Another Halocene Human says:

    @Chris: Defeat not followed by a Marshall Plan, yes.

  160. 160
    Another Halocene Human says:

    @JGabriel: And the beginning of an era as well: Robert Paxton identified the beginning of Fascism with the KKK in his The Anatomy of Fascism, and most scholars of the subject seem to agree with that assessment.

    Are you sure you linked me to the right book? I’ve never read it but the Amazon reviews dispute with the author on assigning the word fascism only to the 20th century. It seems that I agree with Paxton and you with the reviewer, unless the reviewer completely misread the book, or you did, or you linked the wrong book.

    Help?

  161. 161
    Chris says:

    @Another Halocene Human:

    I’ve read the book, and yes, Paxton does identify the Ku Klux Klan as the first fascist movement in history. Not sure what the reviews say.

    Re your earlier post – seems to me that the Ku Klux Klan was about more than just Southern elites, especially if you look at the Second Klan of the 1920s, which was a nationwide and patriotically themed movement rather than regional and separatist as the first one had been. And even if it was still attached at the hips with local elites, it also tapped into genuine grassroots terror at things like immigration, modernization, alcohol, etc, and seems like a product of the same kind of mass politics, even if it didn’t have as much luck as the Nazis and others in Europe.

  162. 162
    Chris says:

    Just for fun, Paxton’s definition of fascism –

    “Fascism may be defined as a form of political behavior marked by obsessive preoccupation with community decline, humiliation, or victim-hood and by compensatory cults of unity, energy, and purity, in which a mass-based party of committed nationalist militants, working in uneasy but effective collaboration with traditional elites, abandons democratic liberties and pursues with redemptive violence and without ethical or legal restraints goals of internal cleansing and external expansion.”

    That’s the shorter for the entire book.

    He too emphasizes the importance of a popular mass movement, working with the elites but not simply being a product of the elites. However, he ranks the KKK as being one such movement. Not sure to what extent that’s accurate (never really thought about it before now); I know the original Klan at least was largely Southern elites using the dunce hats to hide their identities, but is it fair to say the same about the later incarnations?

  163. 163
    Speculum Spatula says:

    @Uncle Cosmo:

    I’m one of the few actual Liberals whiny lefty-purist fuckwads who read and post here.

    Ah, you’re so well spoken. Good for you. THIS is Obot thinking at its baldest. Carry on.

  164. 164
    gene108 says:

    @Another Halocene Human:

    I think its more nuanced than just racial animus. North Carolina voters nearly defeated Jesse Helms with a black guy in 1990.

    From David Brock’s book Blinded by the Right, the Republicans were shit scared that Clinton could undo whatever demographic gains the Republicans had picked up in the 1980’s, i.e. Reagan Democrats.

    Americans had become disillusioned after Watergate, Vietnam and the stagflation of the 1970’s and early 1980’s. For all of Ronald Reagan’s optimism, Iran-Contra and whatever else he did still hadn’t convinced Americans that his brand of “government is the problem” was what was good for them.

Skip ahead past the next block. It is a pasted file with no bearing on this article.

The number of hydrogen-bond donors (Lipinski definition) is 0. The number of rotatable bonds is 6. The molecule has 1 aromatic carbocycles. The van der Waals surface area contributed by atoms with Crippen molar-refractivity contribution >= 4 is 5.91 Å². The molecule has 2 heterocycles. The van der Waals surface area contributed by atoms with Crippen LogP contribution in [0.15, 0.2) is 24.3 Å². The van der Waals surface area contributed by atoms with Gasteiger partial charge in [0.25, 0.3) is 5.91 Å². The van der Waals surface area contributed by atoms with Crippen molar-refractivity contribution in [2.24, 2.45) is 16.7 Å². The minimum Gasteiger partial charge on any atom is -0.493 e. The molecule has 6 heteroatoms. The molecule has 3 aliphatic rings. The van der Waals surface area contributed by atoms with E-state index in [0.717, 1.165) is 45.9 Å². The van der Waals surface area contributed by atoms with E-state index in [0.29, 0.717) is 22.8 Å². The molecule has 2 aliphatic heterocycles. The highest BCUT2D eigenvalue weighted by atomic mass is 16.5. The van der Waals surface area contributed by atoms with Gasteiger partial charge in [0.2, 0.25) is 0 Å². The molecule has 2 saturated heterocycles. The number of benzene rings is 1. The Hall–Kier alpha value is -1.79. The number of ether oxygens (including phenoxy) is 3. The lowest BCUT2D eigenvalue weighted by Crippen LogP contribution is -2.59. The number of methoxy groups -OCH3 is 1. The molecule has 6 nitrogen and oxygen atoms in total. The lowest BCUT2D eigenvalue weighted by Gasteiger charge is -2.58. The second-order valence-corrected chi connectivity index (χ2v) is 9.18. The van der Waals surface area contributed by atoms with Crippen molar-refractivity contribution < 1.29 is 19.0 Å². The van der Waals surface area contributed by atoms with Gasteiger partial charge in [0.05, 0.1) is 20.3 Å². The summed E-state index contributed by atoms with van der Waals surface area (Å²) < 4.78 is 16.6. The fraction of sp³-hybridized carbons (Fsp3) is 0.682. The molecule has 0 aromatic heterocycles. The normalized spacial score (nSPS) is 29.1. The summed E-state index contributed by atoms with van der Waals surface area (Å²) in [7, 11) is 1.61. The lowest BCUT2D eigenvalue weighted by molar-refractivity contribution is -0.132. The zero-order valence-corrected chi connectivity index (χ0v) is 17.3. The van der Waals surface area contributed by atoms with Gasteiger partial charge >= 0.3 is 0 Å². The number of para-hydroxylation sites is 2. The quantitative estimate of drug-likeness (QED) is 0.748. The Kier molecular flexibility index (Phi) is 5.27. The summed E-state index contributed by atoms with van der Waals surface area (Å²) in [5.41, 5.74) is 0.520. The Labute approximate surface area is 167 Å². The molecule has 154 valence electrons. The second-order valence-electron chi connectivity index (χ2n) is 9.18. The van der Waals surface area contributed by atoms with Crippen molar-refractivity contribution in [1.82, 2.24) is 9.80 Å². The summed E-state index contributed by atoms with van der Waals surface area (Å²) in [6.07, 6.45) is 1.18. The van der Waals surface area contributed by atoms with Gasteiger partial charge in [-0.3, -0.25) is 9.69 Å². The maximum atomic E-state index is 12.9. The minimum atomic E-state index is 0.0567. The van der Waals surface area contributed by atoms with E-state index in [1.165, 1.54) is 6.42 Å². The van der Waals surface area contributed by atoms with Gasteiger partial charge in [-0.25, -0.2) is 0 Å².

Bush, Sr. wasn’t really a “devotee” of President Reagan and didn’t care to sell the “government is the problem” line as strongly as his predecessor and didn’t bother to sell it.

    In 1992 people still wanted to believe government could be efficient and effective, but they didn’t think the Democrats or Republicans could solve their problems. That’s why Perot got 19% of the vote, even after his campaign started self-destructing towards the end.

    The 1992 election and even Reagan and Bush, Sr.’s actions, while President, were very much driven by the fact that most voters thought positively of the New Deal and to a lesser extent the Great Society programs of LBJ.

    Republicans had been able to demonize some of the Great Society programs, but here comes young, charismatic, President Clinton who basically said, “I hear ya America, and we’re going to fix these programs up and make government work for you again”.

    He said he’d put more cops on the street. Violent crime started dropping for the first time in a generation in the 1990’s.

    I know many liberals are upset about welfare reform, but President Clinton also began a program of tearing down the housing projects of the 1960’s and 1970’s that did nothing to benefit their tenets and were breeding grounds for crime.

    His reform of federal housing moved people out into communities and out of the projects.

    The economy, even before the dot.com bubble was growing. The stock market nearly doubled in value from the time President Clinton took office, until Alan Greenspan’s “irrational exuberance” statement, in 1996.

    Sure President Clinton had his detractors, especially with getting gays into the military, but there were a lot of substantive things that should’ve resonated with more voters in the 1990’s and blocked out the “draft dodger” and gays in the military issue, if we lived in a society with a functioning media.

    What turned people off was the soap opera quality of the Clinton years. The constant “scandals” starting with the MSM running right-wing media screed like “Travelgate”, “Haircut gate” and finally Whitewater that drove out the notion that government could be fair, honest and not corrupt or at least Democrats weren’t the ones, who could do it.